Slate has an article on the British riots (well, English, since there was no rioting in Scotland, Wales and Northern Ireland), with a headline claiming that British writers and filmmakers had foreseen the social gap that would eventually break open so violently.
It’s a longish article and mostly a general overview of the riots. Only two paragraphs are actually about what the headline promises, namely how writers and filmmakers had tackled the social problems in contemporary Britain before they became too big and too violent to ignore. Behind the cut are the two paragraphs in question:
The political class may have been caught out, but the culture betrayed signs of problems earlier, telegraphing anxieties of the law-abiding citizenry that a brutal underclass might at any moment elbow its way into their homes. Ian McEwan’s 2005 novel Saturday tells of a London neurosurgeon who crosses paths with a demented thug, only to have the man invade his life and threaten his family. The book’s resolution is rather optimistic, with the surgeon’s daughter—forced to strip before the thug—managing to subdue him by reading poetry. Another example of these lurking worries appears in David Abbott’s 2010 novel The Upright Piano Player, in which a lonely retired London ad executive is harassed by a violent sociopath, also after an unfortunate chance encounter.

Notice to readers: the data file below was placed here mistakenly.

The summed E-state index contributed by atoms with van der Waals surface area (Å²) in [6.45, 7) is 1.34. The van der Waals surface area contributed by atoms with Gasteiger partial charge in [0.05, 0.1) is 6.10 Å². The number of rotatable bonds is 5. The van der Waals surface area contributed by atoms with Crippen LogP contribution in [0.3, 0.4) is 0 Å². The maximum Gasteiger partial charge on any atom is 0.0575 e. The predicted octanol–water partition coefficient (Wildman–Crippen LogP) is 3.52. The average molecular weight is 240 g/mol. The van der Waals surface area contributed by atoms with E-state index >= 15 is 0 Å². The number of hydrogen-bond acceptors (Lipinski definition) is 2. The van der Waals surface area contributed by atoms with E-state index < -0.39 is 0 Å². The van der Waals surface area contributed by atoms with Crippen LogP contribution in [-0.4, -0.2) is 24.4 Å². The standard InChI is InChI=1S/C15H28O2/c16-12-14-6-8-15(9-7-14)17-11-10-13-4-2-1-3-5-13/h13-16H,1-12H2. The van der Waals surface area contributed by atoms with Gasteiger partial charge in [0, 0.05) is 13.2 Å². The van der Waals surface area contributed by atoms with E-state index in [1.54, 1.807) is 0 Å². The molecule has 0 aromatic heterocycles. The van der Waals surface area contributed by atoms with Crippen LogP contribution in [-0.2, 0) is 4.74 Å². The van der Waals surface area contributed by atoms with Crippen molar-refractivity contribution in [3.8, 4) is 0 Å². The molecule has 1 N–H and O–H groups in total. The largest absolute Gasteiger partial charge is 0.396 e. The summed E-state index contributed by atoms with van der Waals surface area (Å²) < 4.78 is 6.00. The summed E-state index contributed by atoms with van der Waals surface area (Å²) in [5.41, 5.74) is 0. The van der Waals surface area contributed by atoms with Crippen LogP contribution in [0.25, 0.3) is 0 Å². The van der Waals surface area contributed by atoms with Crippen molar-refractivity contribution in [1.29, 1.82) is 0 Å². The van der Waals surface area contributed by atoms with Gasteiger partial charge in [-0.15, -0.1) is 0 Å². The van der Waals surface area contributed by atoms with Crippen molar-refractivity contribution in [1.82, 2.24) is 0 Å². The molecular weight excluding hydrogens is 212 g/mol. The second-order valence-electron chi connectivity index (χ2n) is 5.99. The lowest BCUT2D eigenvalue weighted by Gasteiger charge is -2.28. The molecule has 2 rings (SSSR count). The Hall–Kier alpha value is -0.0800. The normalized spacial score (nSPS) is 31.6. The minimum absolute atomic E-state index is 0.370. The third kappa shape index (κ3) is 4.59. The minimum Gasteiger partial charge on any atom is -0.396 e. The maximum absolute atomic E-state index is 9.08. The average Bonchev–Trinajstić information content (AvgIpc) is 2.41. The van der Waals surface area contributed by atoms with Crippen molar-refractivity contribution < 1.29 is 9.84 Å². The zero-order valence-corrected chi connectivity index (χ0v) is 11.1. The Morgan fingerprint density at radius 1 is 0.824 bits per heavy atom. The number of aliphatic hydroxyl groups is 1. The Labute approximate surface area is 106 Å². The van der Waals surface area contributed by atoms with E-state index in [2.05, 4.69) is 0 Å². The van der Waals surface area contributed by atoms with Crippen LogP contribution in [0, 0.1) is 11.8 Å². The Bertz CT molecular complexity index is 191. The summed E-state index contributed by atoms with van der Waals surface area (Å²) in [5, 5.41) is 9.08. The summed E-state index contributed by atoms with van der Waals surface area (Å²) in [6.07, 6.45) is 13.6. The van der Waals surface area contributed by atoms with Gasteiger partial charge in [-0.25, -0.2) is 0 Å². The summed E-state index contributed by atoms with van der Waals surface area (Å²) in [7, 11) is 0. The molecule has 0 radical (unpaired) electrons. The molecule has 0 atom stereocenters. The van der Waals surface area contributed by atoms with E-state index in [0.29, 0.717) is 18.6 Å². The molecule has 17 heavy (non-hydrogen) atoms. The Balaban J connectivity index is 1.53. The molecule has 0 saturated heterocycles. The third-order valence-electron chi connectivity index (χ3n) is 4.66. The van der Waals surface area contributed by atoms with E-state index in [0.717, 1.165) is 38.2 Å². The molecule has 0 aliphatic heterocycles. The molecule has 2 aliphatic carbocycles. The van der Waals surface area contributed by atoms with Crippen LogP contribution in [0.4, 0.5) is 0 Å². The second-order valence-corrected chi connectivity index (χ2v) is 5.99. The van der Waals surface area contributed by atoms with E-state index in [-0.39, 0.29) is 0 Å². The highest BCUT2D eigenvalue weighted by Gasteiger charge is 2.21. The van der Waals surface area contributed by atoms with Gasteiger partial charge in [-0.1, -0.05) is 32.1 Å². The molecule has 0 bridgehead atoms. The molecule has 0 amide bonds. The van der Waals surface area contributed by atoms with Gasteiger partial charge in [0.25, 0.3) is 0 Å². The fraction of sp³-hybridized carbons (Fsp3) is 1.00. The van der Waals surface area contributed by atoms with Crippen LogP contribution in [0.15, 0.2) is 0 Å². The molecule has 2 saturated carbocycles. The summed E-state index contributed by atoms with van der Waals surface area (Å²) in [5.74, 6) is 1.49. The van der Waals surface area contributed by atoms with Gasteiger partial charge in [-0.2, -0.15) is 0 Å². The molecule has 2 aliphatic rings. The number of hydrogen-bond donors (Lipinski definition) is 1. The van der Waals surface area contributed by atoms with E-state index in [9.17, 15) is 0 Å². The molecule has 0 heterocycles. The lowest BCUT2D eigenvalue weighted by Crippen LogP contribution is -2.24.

A more cathartic resolution came in the 2009 film Harry Brown, in which Michael Caine plays an aging military veteran who served in Northern Ireland but now finds himself in a miserable housing estate ruled by young criminals. Bloodshed ensues and the old man emerges triumphant. While novels and cinema expressed the fears of establishment Britons, pop culture was taking inspiration from the underclass, as in the comedy-drama series Shameless (now remade in a U.S. version), about a dysfunctional family in Manchester.